But Molly won't stop crying in her arms, to Sam's distress; and while Jack is positive taking the little girl himself to calm her down would be the precise opposite of a good idea, he's begun to worry that she's going to make herself sick if he doesn't. He stands a few feet away and plays with the phone in his pocket — which had, in fact, been switched off — and turns the problem over a few more times without coming up with any new solutions. Until Vala, of all people, steps in to solve his quandary.
She settles next to Sam on the couch and trades her a plate of food for his daughter as though that's the sort of thing she does every day. Molly cries a little longer, her head on Vala's shoulder, but her sobs weaken, losing their edge. No longer a paean of confused relief wound up in grief, too much for even her precocious three-year-old heart to bear, the sound becomes instead a simple, tired complaint.
Sam watches, quiet and serious, but she doesn't protest.
With a vague wave of her hand, Vala sends Teal'c after Molly's T-rex, and Daniel fetches her sippy cup from where it had rolled under the Christmas tree. Molly grabs the cup in one hand and the dinosaur in the other and slides down from Vala's lap to sit on the floor, humming tunelessly along with the stereo once again.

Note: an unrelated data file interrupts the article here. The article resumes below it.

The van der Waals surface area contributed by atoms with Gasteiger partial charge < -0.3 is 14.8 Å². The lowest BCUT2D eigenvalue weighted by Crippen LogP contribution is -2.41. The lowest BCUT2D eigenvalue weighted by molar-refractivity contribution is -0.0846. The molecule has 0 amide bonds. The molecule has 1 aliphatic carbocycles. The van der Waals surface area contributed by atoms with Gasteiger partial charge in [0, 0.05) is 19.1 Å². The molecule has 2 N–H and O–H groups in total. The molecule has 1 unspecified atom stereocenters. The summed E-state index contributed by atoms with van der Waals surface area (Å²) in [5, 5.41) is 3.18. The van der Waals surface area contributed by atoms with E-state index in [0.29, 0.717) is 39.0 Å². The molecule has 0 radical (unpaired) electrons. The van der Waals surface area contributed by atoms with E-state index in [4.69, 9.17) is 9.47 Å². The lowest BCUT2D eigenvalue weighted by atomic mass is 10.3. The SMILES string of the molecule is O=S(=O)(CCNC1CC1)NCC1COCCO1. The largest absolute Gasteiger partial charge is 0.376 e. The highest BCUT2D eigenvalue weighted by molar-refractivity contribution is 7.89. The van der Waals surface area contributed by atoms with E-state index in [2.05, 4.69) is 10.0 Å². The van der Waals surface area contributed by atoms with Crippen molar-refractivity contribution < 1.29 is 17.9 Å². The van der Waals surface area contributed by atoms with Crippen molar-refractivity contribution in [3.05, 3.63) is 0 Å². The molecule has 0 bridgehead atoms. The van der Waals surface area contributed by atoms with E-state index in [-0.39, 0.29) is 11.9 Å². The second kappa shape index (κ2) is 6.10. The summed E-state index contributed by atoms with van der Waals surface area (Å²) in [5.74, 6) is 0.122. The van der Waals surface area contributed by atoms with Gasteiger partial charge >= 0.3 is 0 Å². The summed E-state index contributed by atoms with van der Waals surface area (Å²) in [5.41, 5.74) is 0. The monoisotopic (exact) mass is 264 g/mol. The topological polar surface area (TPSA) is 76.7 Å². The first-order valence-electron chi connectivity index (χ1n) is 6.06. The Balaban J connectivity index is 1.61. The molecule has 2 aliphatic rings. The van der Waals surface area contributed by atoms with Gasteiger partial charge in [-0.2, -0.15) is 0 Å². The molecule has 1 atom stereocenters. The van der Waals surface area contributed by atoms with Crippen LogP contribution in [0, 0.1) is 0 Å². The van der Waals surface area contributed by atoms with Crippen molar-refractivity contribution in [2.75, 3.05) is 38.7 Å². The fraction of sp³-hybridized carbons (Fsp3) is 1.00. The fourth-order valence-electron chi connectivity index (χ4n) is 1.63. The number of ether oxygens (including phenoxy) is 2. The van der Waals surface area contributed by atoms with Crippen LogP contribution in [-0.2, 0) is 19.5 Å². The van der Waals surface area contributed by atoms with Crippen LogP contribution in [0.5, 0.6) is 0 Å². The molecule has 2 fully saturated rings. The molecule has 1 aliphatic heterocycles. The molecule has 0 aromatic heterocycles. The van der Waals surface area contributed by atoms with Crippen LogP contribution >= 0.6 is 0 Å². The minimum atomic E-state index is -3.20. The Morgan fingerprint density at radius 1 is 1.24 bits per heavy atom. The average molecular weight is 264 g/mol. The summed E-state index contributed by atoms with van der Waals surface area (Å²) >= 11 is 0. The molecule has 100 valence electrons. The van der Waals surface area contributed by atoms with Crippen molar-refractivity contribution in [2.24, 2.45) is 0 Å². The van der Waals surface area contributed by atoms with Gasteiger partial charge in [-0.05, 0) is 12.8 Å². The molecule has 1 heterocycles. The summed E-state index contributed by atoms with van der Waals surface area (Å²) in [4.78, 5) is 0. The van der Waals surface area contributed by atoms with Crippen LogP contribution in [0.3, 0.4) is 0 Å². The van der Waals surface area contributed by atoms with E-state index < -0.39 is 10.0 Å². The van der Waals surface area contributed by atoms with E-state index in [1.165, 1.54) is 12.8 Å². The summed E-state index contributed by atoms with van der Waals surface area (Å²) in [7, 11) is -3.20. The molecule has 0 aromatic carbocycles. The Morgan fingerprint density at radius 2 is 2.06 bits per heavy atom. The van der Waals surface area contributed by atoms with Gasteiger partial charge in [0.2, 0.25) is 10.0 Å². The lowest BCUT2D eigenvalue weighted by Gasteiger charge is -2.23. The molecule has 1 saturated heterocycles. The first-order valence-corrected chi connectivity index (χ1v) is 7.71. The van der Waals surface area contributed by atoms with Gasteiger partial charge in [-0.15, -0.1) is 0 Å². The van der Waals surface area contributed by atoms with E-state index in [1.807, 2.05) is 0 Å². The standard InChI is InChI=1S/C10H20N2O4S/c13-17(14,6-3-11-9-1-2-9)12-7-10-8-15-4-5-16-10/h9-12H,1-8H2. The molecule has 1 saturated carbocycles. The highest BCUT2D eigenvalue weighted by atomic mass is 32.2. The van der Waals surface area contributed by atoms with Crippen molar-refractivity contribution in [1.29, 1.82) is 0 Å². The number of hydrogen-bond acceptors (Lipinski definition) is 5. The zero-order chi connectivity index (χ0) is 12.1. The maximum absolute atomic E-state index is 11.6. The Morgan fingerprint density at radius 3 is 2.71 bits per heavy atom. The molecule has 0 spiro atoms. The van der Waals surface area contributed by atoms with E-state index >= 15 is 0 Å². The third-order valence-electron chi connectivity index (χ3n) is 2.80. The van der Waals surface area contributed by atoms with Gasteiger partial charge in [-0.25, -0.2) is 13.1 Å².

"Daniel made that thing with the squash," Vala says, pointing at the plate in Sam's lap. "But don't let that stop you. It's surprisingly good, considering."
Blinking, Sam picks up the fork to eat, and Jack slips out of the room.
"We pushed 'em through medical," Landry says once Jack manages to get him on the phone, "and sent 'em home. I got the top-sheet debrief from Sam. And I called Parke. It's Christmas; the rest'll wait."
"The rest will wait," Landry says again, heading him off.
But Jack's heard that tone of voice too many times to let it go. "Just … ballpark it for me, would you? On a scale of 'engine breaks in the middle of nowhere' to 'Daniel and Vala provoke the Ori,' what am I looking at here?"
"I'd call it a six."
"Worse than a five," Landry says over him, "but it'll keep till tomorrow."
"You're really not making me feel any better."
"Go see your wife, Jack. The world keeps turning without you, you know."
He opens his mouth to retort, then blows the attitude out with a grunt instead. "Yeah. Look, I owe you one."
"Nah. That incident with Senator Carlton last month, though. That, you owe me for. Big time."
Jack snorts. "Yeah."
"Get off the phone. Talk to Sam. Gimme a call tomorrow."
"Yeah." Jack closes his eyes and rubs at the bridge of his nose. "Okay. Thanks, Hank."
When he leaves the study, he stands in the hallway, taking a moment to listen to the low murmur of adult voices and the accompaniment of Molly's singing and chatter. He runs a hand through his hair and tugs at the collar of his shirt and tries to make peace with the odd and overwhelming sense of his own displacement in time and space. Then he gives the whole thing up as a bad job and rounds the corner into the living room.